Film/TV

Julia Louis-Dreyfus Crowned Queen of Comedy

National treasure and queen of our hearts Julia Louis-Dreyfus has been awarded comedy's top prize, the Mark Twain Prize For American Humor — which we're told is a very big deal.

The Veep and Seinfeld star is only the sixth woman to ever take home the 20-year-old prize, joining the a power squad of Whoopi Goldberg (2001), Lily Tomlin (2003), Tina Fey (2010), Ellen DeGeneres (2012) and Carol Burnett (2013). Other recipients include David Letterman, Bill Murray, Eddie Murphy, Jay Leno, Will Ferrell, Billy Crystal, and formerly Bill Cosby, whose award was rescinded this year.

At the ceremony in Washington D.C. last night, Louis-Dreyfus spent the night being roasted and praised just about everyone in comedy including Larry David, Jerry Seinfeld, Tony Hale, Tina Fey, Kumail Nanjiani, Keegan Michael-Key, Lisa Kudrow, Bryan Cranston, Abbi Jacobson, Ilana Glazer, singer Jack Johnson, and Stephen Colbert, Vulture reports.

Larry David made the first cancer joke of the night while the Broad City girls spoke about how Louis-Dreyfus inspired them, and did a rendition of the "Elaine dance" in her honor.

"I gotta say, the lengths that she went to to get [the Mark Twain Prize], frankly I was a little surprised," David joked. "I mean, come on! That whole cancer thing? Cancer? Honestly, I gotta take my hat off to her. What a scam. It's diabolical. I'm a little jealous I didn't think of it, because that is right up my alley."

"Working with her was like being in charge of the Hope Diamond: I felt vastly protective and constantly in awe, a condition in which I still remain to this day," he added about working with her on Saturday Night Life. "Congratulations, Julia. I love you."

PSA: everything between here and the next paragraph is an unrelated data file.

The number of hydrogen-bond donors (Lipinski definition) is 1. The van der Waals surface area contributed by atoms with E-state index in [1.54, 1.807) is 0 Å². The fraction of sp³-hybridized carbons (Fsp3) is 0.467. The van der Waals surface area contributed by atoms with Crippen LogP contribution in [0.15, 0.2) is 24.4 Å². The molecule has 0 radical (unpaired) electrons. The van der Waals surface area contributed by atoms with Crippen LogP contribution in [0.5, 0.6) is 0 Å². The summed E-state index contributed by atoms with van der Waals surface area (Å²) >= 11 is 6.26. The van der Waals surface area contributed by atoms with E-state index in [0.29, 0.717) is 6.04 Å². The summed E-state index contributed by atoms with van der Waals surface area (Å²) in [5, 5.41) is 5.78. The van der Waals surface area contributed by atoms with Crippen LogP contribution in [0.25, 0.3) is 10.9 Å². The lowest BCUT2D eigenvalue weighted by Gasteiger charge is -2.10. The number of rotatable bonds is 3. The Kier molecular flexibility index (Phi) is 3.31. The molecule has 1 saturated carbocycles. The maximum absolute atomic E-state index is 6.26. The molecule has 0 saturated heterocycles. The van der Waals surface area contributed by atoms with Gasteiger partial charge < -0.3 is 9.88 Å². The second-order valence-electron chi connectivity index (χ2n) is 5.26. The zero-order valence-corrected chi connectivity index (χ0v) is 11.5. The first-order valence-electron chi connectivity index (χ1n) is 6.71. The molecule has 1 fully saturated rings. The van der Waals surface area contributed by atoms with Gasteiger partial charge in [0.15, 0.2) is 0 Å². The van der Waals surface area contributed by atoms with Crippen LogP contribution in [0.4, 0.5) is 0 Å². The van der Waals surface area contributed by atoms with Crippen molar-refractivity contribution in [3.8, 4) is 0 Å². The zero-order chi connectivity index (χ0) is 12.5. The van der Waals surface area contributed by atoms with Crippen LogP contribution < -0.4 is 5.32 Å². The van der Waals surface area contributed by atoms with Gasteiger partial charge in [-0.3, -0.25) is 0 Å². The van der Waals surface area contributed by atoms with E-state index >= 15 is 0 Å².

Louis-Dreyfus herself, always one to keep things topical and and dark, took cracks at Brett Kavanaugh, and nodded to her recent announcement on Kimmel that she is now breast cancer-free.

The comedian attended high school with Dr. Christine Blasey Ford, and was one of the alumni who signed a letter supporting her testimony.

"I attended Holton Arms, a girl's school in the Washington area that has been in the news lately. Back in fourth grade, I was in a Holton Arms production of a very serious play called Serendipity" she joked. "You know, it's funny with us Holton girls: I remember every detail of that play. I would swear to it under penalty of perjury. And yet, I don't remember who drove me to the show or who drove me home. I don't remember if Squi or Tobin were there, or if Bart wrote it on his weird wall calendar. So gosh, maybe it never happened."

"Cancer isn't at all funny, but a big part of dealing with it has been finding the funny moments," she said later in the night. "The only cliché about laughter being the best medicine is it turns out to be true. Which is good, because that's what our current administration is trying to replace Obamacare with."

An edited segment of the ceremony will be broadcast on PBS on November 19.

Photo via BFA

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